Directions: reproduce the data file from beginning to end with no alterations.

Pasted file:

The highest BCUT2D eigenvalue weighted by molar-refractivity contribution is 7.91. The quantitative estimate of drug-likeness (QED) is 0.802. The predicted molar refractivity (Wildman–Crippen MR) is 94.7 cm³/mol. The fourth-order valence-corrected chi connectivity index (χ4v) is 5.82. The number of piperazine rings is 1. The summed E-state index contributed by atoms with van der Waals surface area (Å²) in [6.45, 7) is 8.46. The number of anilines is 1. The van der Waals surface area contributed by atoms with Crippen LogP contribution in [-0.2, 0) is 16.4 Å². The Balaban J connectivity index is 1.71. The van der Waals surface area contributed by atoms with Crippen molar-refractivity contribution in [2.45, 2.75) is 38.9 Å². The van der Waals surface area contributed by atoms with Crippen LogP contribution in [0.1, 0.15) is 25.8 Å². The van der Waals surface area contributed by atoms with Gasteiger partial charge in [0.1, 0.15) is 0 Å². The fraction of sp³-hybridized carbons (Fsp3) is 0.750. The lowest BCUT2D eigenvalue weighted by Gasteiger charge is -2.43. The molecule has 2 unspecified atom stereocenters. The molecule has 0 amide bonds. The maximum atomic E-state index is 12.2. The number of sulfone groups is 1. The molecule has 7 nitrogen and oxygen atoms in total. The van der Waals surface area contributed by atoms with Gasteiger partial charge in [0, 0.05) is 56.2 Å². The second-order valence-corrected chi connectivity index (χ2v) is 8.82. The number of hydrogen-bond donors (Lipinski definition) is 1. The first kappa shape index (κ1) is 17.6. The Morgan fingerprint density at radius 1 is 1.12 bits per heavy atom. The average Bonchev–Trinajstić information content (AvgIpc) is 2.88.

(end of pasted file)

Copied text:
The highest BCUT2D eigenvalue weighted by molar-refractivity contribution is 7.91. The quantitative estimate of drug-likeness (QED) is 0.802. The predicted molar refractivity (Wildman–Crippen MR) is 94.7 cm³/mol. The fourth-order valence-corrected chi connectivity index (χ4v) is 5.82. The number of piperazine rings is 1. The summed E-state index contributed by atoms with van der Waals surface area (Å²) in [6.45, 7) is 8.46. The number of anilines is 1. The van der Waals surface area contributed by atoms with Crippen LogP contribution in [-0.2, 0) is 16.4 Å². The Balaban J connectivity index is 1.71. The van der Waals surface area contributed by atoms with Crippen molar-refractivity contribution in [2.45, 2.75) is 38.9 Å². The van der Waals surface area contributed by atoms with Crippen LogP contribution in [0.1, 0.15) is 25.8 Å². The van der Waals surface area contributed by atoms with Gasteiger partial charge in [0.1, 0.15) is 0 Å². The fraction of sp³-hybridized carbons (Fsp3) is 0.750. The lowest BCUT2D eigenvalue weighted by Gasteiger charge is -2.43. The molecule has 2 unspecified atom stereocenters. The molecule has 0 amide bonds. The maximum atomic E-state index is 12.2. The number of sulfone groups is 1. The molecule has 7 nitrogen and oxygen atoms in total. The van der Waals surface area contributed by atoms with Gasteiger partial charge in [0, 0.05) is 56.2 Å². The second-order valence-corrected chi connectivity index (χ2v) is 8.82. The number of hydrogen-bond donors (Lipinski definition) is 1. The first kappa shape index (κ1) is 17.6. The Morgan fingerprint density at radius 1 is 1.12 bits per heavy atom. The average Bonchev–Trinajstić information content (AvgIpc) is 2.88.